Counties oppose ECB’s proposed Twenty20 cricket league


Sydney: England’s proposed multi-million pound Twenty20 cricket league is facing stiff opposition from the counties, who have been left out of England and Wales Cricket Board’s (ECB) plan of action.

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The plan, drawn up by Marylebone Cricket Club (MCC) chief executive Keith Bradshaw and Surrey chairman David Stewart, is for the creation of only nine-team league.

Bradshaw and Stewart consulted the MCC, Surrey, Hampshire and Lancashire in drawing up their proposals. However, response from the excluded counties was hostile.

“Our initial reaction is that we would be completely against this,” said Tom Sears, chief executive of Derbyshire was quoted as saying in the Daily Telegraph.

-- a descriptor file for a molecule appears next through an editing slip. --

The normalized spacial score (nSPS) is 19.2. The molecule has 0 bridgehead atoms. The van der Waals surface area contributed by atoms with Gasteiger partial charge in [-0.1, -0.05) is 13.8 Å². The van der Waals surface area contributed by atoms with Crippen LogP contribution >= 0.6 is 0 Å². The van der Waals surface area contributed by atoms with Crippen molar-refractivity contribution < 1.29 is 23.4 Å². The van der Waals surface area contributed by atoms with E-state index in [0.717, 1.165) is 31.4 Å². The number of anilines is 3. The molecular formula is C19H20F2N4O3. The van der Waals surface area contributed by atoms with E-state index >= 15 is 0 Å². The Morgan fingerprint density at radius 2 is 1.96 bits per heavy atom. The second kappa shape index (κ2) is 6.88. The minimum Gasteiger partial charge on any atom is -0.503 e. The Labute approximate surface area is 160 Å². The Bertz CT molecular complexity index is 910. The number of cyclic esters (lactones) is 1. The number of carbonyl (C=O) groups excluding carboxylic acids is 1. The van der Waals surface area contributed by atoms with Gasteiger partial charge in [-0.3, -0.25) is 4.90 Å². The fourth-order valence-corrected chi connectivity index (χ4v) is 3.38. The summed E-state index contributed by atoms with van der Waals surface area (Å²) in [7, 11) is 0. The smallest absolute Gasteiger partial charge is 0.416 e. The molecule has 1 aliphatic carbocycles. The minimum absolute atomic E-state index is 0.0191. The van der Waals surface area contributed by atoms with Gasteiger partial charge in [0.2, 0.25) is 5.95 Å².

“It would completely change the landscape. We would see the rich getting richer and the have-nots fall further behind. The only way it could work for a smaller county like Derbyshire is if the sum we received was astronomical. If it is not, then we would never consider it,” he added.

Called as the “New T20”, the England version will be based on the path breaking module of the Indian Premier League (IPL), with teams participating in a 25-day competition to be held in the middle of the domestic season.

Teams would be based at the nine international venues in England, with “icon players” such as Kevin Pietersen who plays for Hampshire allocated to each side.

Although the scheme came from Bradshaw and Stewart, both members of the ECB management committee, the news came as a surprise to ECB chairman Giles Clarke.

“It is not a document I have been involved with in the slightest,” Clarke said.

“Quite a lot of it is not necessarily going to receive a welcome from me. History and tradition is something only a fool breaks asunder. We need to ensure whatever is produced will be economically viable, will provide cricket people want to watch and the right format for our national side in all forms of cricket,” he said.